Worse still, the bill, HB2660, would have created the same liability for any third party who "benefited from the production, publishing or distribution of the material."
The proposed law, which is clearly unconstitutionally vague - the First Amendment prohibits any governmental body from creating liability for speech that is "dangerous" - was opposed by everyone from Hollywood TV and movie producers to newspaper publishers to authors of video games to groups involved in telecommunications and beyond.
State Sen. Jim Waring (R-Phoenix) postulated that if popular author Tom Clancy wrote a book detailing a fictional terrorist plot against Arizona citizens, and someone actually tried to put that plot into effect, causing injury to any state resident, Clancy would be "a big walking target" under the law.
Regarding the "obscenity" prohibition, while it continues to be illegal to sell obscene material in the state, the new law would have allowed anyone claiming to be a "victim of pornography" - no shortage of those among the nation's pro-censorship groups! - to sue not only the producer of whatever material was claimed to have caused the "victim" harm, but also the retailer and possibly the distributor of the material as well. Such entities would also be responsible for the "victim's" attorney's fees.
The bill is the brainchild of attorney Keith Perkins, who runs the Never Again Foundation, which provides legal representation for rape victims in civil suits. Perkins noted that while it's currently possible for rape victims to sue their attackers, they rarely collect any financial award because rapists are usually indigent. HB2660 would have added liability for damages to the producer and seller of any literary or cinematic (or, conceivably, audio) work that could be shown to have possibly inspired the rapist to commit his act.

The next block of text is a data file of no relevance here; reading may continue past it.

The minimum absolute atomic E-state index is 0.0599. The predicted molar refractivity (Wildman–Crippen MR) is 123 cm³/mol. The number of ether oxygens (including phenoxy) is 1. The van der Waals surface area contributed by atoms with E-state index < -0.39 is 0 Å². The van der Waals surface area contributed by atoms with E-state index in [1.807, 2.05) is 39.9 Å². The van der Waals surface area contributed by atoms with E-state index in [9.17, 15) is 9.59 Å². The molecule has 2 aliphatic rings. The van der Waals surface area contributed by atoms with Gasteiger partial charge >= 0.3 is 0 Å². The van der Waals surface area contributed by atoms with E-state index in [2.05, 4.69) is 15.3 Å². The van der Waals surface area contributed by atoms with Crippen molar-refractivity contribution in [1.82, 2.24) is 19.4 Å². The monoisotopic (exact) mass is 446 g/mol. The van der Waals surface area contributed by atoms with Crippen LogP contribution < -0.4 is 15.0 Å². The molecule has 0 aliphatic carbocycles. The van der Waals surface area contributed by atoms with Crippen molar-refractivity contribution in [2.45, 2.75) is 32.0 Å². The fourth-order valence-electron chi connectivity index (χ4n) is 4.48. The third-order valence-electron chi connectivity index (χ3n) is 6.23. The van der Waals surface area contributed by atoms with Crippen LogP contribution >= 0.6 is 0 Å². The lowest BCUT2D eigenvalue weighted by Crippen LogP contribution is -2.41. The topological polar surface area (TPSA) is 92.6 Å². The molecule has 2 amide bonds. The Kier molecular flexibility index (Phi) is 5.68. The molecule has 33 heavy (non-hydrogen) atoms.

In justifying his position in favor of the bill, Rep. Warde Nichols (R-Chandler) said that he felt that it will be necessary for the legislature to eventually alter the First Amendment protections of artists to write, film and record their fictional creations and the (alleged) rights of crime victims to sue them if some criminal claims to have been influenced by the work to commit his/her crime. Such alteration, however, can only be accomplished by amending the federal Constitution.
According to an article in the East Valley Tribune, while Perkins conceded that "the sale of these items may be legal," that doesn't mean "they are protected by the First Amendment or that those involved should be shielded from lawsuits to pay for all of the damages suffered by crime victims."
However, as First Amendment jurisprudence currently stands, it does mean that.